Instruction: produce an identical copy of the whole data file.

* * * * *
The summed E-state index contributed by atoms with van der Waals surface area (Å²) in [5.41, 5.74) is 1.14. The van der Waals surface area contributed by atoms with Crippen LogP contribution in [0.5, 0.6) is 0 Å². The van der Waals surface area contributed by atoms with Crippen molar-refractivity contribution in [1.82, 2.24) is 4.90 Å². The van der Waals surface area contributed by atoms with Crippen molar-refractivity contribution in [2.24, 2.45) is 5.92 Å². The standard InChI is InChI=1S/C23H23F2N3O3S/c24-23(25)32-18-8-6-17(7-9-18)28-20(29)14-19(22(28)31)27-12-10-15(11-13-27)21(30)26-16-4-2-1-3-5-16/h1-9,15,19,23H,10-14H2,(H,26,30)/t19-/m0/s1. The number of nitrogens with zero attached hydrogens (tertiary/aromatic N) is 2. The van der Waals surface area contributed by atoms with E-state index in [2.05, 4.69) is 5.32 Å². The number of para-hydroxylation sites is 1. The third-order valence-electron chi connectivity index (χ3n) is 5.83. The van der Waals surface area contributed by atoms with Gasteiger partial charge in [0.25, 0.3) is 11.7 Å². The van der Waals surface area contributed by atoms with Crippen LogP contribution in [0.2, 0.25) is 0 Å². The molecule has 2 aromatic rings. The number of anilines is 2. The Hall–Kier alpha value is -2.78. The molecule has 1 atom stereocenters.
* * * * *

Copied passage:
The summed E-state index contributed by atoms with van der Waals surface area (Å²) in [5.41, 5.74) is 1.14. The van der Waals surface area contributed by atoms with Crippen LogP contribution in [0.5, 0.6) is 0 Å². The van der Waals surface area contributed by atoms with Crippen molar-refractivity contribution in [1.82, 2.24) is 4.90 Å². The van der Waals surface area contributed by atoms with Crippen molar-refractivity contribution in [2.24, 2.45) is 5.92 Å². The standard InChI is InChI=1S/C23H23F2N3O3S/c24-23(25)32-18-8-6-17(7-9-18)28-20(29)14-19(22(28)31)27-12-10-15(11-13-27)21(30)26-16-4-2-1-3-5-16/h1-9,15,19,23H,10-14H2,(H,26,30)/t19-/m0/s1. The number of nitrogens with zero attached hydrogens (tertiary/aromatic N) is 2. The van der Waals surface area contributed by atoms with E-state index in [2.05, 4.69) is 5.32 Å². The number of para-hydroxylation sites is 1. The third-order valence-electron chi connectivity index (χ3n) is 5.83. The van der Waals surface area contributed by atoms with Gasteiger partial charge in [0.25, 0.3) is 11.7 Å². The van der Waals surface area contributed by atoms with Crippen LogP contribution in [0.2, 0.25) is 0 Å². The molecule has 2 aromatic rings. The number of anilines is 2. The Hall–Kier alpha value is -2.78. The molecule has 1 atom stereocenters.